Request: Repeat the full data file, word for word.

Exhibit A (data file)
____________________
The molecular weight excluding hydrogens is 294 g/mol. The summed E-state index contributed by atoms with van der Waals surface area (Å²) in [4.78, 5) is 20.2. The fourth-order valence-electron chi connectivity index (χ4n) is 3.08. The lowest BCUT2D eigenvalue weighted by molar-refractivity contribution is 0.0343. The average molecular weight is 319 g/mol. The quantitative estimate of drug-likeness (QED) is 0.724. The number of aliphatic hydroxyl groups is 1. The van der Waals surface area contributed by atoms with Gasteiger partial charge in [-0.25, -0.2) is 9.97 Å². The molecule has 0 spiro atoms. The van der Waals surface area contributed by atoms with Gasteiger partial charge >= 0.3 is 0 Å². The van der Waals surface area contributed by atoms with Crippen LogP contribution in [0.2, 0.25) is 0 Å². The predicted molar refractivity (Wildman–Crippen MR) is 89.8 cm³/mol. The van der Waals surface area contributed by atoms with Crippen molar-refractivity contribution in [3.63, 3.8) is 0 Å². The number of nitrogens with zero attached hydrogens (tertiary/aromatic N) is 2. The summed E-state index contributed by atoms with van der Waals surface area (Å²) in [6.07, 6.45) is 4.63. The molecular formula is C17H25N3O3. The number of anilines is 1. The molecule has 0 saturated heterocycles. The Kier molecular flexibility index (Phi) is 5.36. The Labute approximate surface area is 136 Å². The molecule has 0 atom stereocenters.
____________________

The molecular weight excluding hydrogens is 294 g/mol. The summed E-state index contributed by atoms with van der Waals surface area (Å²) in [4.78, 5) is 20.2. The fourth-order valence-electron chi connectivity index (χ4n) is 3.08. The lowest BCUT2D eigenvalue weighted by molar-refractivity contribution is 0.0343. The average molecular weight is 319 g/mol. The quantitative estimate of drug-likeness (QED) is 0.724. The number of aliphatic hydroxyl groups is 1. The van der Waals surface area contributed by atoms with Gasteiger partial charge in [-0.25, -0.2) is 9.97 Å². The molecule has 0 spiro atoms. The van der Waals surface area contributed by atoms with Gasteiger partial charge >= 0.3 is 0 Å². The van der Waals surface area contributed by atoms with Crippen LogP contribution in [0.2, 0.25) is 0 Å². The predicted molar refractivity (Wildman–Crippen MR) is 89.8 cm³/mol. The van der Waals surface area contributed by atoms with Crippen molar-refractivity contribution in [3.63, 3.8) is 0 Å². The number of nitrogens with zero attached hydrogens (tertiary/aromatic N) is 2. The summed E-state index contributed by atoms with van der Waals surface area (Å²) in [6.07, 6.45) is 4.63. The molecular formula is C17H25N3O3. The number of anilines is 1. The molecule has 0 saturated heterocycles. The Kier molecular flexibility index (Phi) is 5.36. The Labute approximate surface area is 136 Å². The molecule has 0 atom stereocenters.